Addressing a long-simmering issue, a California appellate court decision has confirmed that a school district need not comply with competitive bidding when constructing facilities under a "lease-leaseback" arrangement. This ruling confirms that recent challenges to lease-leaseback agreements are without merit.
Lease-leaseback is a construction delivery method authorized by Education Code section 17406, which allows a school board "without advertising for bids" to lease "for a minimum rental of one dollar ($1) a year, to any person, firm, or corporation any real property that belongs to the district" if the arrangement also provides that the party to the lease will build on that property, with title ultimately vesting in the district. Typically, the entity leasing the site from the school district then leases the building they are constructing back to the district, leading to the common name "lease-leaseback
." This method offers an alternative to competitive bidding, and provides school districts with flexibility. Although much depends on the particular arrangement and the contractor who is selected, lease-leaseback agreements can potentially allow for more of a coordinated and cooperative relationship between a school district and a contractor.
The California Attorney General had previously considered the legality of this type of arrangement based on the predecessor statute to Education Code section 17406, and over forty years ago concluded that the Legislature meant what it said: the law does not require competitive bidding if the appropriate steps are taken to enter into the lease-leaseback. Since the Attorney General issued his opinion in 1973, challenges have occasionally been raised to lease-leaseback agreements, including two failed attempts to repeal the law. In recent years, several lawsuits have been filed around the state challenging lease-leaseback agreements. The trial courts have consistently ruled in favor of the school districts and upheld lease-leaseback, including in at least one validation action brought by Lozano Smith for a school district client. Until now, however, there was no published appellate court decision that would be binding on the issue statewide.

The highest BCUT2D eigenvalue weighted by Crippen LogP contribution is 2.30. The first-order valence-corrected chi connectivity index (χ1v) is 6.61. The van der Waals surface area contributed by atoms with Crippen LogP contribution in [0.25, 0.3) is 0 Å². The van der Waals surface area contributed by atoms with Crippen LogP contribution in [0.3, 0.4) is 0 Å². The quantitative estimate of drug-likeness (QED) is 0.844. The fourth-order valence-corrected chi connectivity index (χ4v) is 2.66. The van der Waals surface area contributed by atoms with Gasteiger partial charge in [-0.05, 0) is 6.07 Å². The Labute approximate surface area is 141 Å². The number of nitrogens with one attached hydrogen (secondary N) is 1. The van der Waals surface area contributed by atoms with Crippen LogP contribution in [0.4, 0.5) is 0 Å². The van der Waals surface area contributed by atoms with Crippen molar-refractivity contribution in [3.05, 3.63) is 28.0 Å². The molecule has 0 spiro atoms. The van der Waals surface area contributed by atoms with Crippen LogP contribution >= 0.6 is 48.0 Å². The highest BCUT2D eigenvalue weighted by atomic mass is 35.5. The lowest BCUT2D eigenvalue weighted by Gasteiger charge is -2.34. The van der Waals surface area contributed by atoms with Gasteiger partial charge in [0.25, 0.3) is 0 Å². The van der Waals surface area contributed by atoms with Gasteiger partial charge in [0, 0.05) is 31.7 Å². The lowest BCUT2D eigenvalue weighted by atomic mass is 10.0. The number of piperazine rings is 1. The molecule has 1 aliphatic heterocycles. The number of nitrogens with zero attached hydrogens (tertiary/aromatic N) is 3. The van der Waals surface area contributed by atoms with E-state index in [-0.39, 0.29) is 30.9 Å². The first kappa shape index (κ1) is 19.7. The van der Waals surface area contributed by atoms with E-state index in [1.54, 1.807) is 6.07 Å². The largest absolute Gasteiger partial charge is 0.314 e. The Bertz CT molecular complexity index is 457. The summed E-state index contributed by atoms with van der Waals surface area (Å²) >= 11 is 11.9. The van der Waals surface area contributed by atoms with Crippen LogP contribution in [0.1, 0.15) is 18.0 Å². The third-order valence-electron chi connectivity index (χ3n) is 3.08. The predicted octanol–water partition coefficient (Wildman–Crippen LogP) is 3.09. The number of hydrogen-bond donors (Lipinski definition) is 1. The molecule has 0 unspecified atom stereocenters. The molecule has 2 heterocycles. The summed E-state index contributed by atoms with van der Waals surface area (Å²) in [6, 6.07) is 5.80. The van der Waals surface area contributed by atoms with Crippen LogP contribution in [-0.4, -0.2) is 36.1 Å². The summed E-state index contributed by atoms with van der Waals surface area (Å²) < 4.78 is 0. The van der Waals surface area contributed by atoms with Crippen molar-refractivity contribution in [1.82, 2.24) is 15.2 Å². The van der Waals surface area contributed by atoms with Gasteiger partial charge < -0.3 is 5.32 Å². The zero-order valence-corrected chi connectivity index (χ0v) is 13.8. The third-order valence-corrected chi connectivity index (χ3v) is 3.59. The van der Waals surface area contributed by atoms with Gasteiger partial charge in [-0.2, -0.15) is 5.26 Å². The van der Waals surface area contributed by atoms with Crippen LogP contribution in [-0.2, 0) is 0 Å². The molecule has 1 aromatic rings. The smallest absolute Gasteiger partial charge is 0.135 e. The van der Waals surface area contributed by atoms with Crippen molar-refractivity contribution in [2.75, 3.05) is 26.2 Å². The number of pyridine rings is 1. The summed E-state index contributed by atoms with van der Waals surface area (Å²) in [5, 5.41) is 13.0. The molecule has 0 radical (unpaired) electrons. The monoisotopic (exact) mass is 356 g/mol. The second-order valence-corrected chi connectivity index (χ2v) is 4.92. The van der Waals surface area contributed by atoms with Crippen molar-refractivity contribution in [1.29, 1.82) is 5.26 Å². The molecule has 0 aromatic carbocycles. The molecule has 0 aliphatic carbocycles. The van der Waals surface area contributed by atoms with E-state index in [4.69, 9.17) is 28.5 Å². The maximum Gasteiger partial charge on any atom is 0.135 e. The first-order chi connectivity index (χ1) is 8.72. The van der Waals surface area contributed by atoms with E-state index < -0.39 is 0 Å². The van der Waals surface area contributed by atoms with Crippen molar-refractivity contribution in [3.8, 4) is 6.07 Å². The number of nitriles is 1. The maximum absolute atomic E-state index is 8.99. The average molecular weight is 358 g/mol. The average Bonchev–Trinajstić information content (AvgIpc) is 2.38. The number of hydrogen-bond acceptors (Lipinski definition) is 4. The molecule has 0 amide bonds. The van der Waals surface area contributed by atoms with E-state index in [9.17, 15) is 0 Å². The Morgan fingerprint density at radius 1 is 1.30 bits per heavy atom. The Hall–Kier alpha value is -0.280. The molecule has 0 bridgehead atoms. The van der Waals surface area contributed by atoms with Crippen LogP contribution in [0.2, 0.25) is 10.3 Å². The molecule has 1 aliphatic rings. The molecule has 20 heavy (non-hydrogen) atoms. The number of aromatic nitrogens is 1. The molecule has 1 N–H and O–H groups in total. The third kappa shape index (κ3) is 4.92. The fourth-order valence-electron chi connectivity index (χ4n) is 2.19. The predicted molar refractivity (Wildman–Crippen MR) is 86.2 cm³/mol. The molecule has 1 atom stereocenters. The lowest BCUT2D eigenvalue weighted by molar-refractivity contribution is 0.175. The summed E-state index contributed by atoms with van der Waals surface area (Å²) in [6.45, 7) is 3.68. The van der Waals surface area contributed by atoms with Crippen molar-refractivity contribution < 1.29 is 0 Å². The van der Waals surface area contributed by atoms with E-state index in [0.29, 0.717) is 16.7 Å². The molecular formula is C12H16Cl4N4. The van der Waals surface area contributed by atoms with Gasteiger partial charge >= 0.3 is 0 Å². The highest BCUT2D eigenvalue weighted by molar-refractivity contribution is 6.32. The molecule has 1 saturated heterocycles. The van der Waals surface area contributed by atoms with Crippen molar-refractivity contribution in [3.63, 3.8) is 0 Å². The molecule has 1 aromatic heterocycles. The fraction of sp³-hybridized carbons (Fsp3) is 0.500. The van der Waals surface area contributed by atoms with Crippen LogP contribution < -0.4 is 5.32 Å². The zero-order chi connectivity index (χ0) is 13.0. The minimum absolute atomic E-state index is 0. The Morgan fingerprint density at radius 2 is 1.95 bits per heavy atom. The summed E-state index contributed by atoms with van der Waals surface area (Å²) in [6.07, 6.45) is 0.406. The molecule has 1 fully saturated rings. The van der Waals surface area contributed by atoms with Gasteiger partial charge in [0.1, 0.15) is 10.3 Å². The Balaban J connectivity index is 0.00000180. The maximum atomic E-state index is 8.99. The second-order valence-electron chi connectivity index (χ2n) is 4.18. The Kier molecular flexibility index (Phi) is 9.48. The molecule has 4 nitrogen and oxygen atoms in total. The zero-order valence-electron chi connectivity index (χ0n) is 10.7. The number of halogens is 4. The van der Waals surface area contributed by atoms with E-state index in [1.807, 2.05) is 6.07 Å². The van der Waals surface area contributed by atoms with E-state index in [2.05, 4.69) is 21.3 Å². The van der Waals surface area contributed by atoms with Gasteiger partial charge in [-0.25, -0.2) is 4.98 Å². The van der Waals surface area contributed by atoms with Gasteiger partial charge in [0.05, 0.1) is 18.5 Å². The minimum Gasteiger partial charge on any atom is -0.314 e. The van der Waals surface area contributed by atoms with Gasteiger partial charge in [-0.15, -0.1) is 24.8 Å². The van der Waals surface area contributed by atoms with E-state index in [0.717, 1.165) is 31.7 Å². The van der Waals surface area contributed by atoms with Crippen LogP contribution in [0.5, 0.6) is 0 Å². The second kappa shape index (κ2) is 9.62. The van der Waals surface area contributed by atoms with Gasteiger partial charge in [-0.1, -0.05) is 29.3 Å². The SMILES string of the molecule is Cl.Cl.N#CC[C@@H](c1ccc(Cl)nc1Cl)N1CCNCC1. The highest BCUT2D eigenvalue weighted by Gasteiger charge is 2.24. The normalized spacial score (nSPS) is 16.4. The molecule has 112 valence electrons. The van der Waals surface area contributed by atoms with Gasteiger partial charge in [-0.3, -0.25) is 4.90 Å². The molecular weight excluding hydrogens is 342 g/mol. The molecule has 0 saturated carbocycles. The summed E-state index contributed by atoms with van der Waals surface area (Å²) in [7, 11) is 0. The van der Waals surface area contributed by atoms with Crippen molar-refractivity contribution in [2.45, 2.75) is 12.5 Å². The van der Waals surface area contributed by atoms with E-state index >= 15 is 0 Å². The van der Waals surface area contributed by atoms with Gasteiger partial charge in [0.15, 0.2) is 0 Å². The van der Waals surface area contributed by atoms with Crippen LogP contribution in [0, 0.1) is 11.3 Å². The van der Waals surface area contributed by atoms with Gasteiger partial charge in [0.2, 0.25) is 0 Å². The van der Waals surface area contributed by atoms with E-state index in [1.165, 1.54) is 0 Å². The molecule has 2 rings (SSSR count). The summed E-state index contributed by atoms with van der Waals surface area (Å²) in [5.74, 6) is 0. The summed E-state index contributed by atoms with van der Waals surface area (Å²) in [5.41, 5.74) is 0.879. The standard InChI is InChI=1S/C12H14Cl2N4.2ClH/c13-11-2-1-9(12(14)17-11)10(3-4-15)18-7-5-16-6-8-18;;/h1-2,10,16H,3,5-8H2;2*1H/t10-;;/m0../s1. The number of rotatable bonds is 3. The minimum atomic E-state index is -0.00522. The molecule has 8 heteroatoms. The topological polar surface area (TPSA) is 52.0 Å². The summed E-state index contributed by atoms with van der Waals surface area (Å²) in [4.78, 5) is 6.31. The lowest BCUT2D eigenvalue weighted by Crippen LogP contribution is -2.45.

In Los Alamitos Unified School District v. Howard Contracting, Inc.
(September 17, 2014) __ Cal.App.4th __ 2014 WL 4638855, the school district filed an action in Superior Court to validate its lease-leaseback agreement for improvements to existing athletic facilities, which was entered into without competitive bidding. A contractor challenged the district's position, but the district prevailed at the trial court level.
The contractor appealed the decision, and the appellate court found the lease-leaseback agreement in question to be lawful. The court rejected the contractor's arguments that the lease-leaseback process was "unconstitutional, unconscionable, illegal, and a theft of public funds." The court relied on the plain language of the statute, on the Attorney General's 1973 opinion, and on the fact that prior legislative efforts to amend lease-leaseback to require competitive bidding had been vetoed. The court also rejected the contractor's contentions relying on Education Code section 17417, which requires a particular bidding process for leases in general. The court concluded that lease-leaseback agreements are excluded from the terms of Education Code section 17417.
The contractor also raised another favorite argument of those opposed to the use of lease-leaseback, arguing that while the lease for the site did not have to be bid, the construction of the facility itself was subject to competitive bidding. The court also rejected this argument as inconsistent with the statute.
If this decision is not reheard by the appellate court or reversed or depublished by the California Supreme Court, it will be binding precedent on trial courts across the state, and the lawsuits that have stubbornly persisted in recent years seeking to require competitive bidding for lease-leaseback construction projects will likely diminish.
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